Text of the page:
Getting Started With Cryptocurrency


Cryptocurrencies can be used to buy goods and services, or held as part of an investment strategy. They can be a powerful tool in advancing the global economy, but they also carry risks that can make them unsuitable for some people.

Use Cases

The first and most obvious use of cryptocurrency is to transfer money electronically. For example, an individual can send large sums of money to family members overseas without having to explain the source of the funds or where they are going. This can save money in transaction fees and can make it more convenient for consumers, as they don’t have to wait for banks or other financial institutions to process their transactions.

Another important use of cryptocurrencies is to send non-cash remittances from one country to another. For example, a blockchain startup called SureRemit enables individuals to transfer digital tokens to selected African countries. The tokens can then be used within the app to make non-cash payments for goods and services, such as mobile data top-ups or utility bill payments.

Despite these benefits, cryptocurrencies are still considered speculative assets. This means they can be volatile, and they may lose value rapidly if the market goes on a downward trend. This can cause investors to lose significant amounts of money, but it can also result in dramatic increases in the price of a given coin.


While some governments have taken steps to regulate cryptocurrencies, others are still developing policy and guidelines. Some of the most prominent regulations involve preventing money laundering. Specifically, the United States and European Union have stepped up their scrutiny of crypto in recent years, with the United States cracking down on initial coin offerings after a massive mania erupted in 2017 and 2018.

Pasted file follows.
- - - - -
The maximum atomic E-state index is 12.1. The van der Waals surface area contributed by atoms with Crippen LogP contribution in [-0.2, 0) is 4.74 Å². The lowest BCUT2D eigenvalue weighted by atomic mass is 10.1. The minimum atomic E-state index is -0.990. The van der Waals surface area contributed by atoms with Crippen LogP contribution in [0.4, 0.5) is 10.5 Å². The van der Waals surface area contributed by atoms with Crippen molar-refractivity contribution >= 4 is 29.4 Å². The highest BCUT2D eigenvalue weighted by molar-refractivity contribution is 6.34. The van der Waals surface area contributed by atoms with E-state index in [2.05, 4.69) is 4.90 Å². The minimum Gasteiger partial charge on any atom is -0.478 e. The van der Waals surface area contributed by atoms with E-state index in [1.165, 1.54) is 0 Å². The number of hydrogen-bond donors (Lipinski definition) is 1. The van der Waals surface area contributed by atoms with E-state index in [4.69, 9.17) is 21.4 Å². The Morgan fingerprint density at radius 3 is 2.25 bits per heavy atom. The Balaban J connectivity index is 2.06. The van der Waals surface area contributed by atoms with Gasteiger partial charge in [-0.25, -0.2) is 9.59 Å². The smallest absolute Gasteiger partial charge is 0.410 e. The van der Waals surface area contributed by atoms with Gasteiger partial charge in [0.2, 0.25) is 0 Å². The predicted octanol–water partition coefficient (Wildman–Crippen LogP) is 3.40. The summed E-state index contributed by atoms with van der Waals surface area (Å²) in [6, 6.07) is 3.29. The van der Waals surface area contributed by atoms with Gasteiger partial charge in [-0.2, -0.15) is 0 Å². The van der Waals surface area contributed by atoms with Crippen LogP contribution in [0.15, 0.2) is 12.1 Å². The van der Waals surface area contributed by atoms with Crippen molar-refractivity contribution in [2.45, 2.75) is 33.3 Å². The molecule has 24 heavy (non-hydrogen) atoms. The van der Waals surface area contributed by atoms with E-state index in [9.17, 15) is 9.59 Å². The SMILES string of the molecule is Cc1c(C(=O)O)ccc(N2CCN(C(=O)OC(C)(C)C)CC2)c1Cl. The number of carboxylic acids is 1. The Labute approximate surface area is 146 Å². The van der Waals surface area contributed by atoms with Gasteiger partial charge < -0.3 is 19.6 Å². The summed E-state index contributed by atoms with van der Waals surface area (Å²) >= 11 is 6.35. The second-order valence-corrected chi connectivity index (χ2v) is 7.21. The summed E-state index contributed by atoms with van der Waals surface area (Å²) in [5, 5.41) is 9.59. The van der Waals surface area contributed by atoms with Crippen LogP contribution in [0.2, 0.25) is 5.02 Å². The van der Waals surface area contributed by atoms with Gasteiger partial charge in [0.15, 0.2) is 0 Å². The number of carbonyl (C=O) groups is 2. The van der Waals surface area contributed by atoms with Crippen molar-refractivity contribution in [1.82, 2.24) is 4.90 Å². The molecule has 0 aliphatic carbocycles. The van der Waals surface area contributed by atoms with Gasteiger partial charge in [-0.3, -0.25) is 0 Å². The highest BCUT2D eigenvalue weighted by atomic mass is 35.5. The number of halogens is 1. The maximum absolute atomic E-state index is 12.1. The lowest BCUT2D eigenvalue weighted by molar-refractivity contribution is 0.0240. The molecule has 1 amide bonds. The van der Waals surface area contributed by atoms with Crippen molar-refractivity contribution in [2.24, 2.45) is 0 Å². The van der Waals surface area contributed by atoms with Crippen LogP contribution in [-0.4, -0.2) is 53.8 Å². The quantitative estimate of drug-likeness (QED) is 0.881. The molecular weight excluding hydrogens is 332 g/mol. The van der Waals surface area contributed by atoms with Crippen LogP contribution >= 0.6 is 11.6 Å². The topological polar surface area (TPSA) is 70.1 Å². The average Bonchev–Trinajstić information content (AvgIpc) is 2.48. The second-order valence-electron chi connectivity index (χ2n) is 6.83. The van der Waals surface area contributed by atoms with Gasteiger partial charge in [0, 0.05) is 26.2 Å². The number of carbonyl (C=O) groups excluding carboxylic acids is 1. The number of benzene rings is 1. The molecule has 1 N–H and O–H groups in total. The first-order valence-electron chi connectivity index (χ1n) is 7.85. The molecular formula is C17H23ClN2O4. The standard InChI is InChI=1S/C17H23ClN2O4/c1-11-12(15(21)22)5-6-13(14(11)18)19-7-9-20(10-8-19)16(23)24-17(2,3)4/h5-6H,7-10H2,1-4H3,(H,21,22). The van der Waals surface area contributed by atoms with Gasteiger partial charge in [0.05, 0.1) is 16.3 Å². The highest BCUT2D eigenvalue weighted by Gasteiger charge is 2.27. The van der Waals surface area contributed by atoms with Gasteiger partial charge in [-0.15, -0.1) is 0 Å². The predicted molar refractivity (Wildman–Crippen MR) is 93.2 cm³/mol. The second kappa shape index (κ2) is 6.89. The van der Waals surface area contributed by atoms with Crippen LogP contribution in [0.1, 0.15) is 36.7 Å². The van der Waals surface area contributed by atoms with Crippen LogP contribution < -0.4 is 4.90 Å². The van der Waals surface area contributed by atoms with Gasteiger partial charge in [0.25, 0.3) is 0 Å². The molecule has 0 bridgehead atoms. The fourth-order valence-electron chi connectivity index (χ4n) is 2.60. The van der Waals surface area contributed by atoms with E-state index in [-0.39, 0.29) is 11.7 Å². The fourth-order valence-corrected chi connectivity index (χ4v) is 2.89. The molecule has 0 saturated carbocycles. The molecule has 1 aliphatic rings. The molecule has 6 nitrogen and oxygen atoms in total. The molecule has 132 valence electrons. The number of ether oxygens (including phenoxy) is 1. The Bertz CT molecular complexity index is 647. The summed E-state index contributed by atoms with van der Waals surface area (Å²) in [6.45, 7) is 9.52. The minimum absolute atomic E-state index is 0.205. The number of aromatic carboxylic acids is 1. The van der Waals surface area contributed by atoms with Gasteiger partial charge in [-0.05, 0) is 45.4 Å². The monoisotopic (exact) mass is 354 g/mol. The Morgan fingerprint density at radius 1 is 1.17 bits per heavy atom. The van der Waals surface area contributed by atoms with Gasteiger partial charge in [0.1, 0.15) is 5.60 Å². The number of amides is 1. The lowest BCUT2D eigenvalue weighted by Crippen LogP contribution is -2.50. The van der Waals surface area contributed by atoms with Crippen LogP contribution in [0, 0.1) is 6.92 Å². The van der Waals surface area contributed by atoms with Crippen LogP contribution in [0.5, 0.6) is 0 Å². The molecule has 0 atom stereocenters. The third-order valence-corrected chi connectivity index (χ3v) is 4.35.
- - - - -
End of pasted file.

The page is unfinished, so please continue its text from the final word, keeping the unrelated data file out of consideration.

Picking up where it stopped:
What Is Cryptocurrency?

Cryptocurrency is a decentralized form of currency that uses blockchain technology to create a secure, encrypted record of every transaction. The system is powered by a computer program known as a distributed ledger, which stores a digitally signed copy of each transaction and its associated cryptocurrency.

How To Get Started

The most basic step in getting started with crypto is to open an account at a cryptocurrency exchange or broker. Depending on the exchange and your funding method, you may have to wait several days before you can buy or sell a coin.

Once you have an account, you can then search for coins that interest you and place a trade. You can choose from a wide range of cryptocurrencies, including popular names like Bitcoin and Ethereum or niche options like Cardano and Litecoin.

You can use a credit card to buy and sell coins, but you should be aware of the potential risk. If you deposit a cryptocurrency using a credit card, the company processing the transaction will charge high interest rates and fees, which can quickly wipe out your gains.

How Cryptocurrencies Work

Most cryptocurrencies, including the more established ones, run on the blockchain network. The network is based on an algorithm that calculates the amount of each coin by evaluating all previous transactions. This process, which is called mining, rewards users with cryptocurrency for participating in the network’s infrastructure. Those coins are then traded on a cryptocurrency exchange.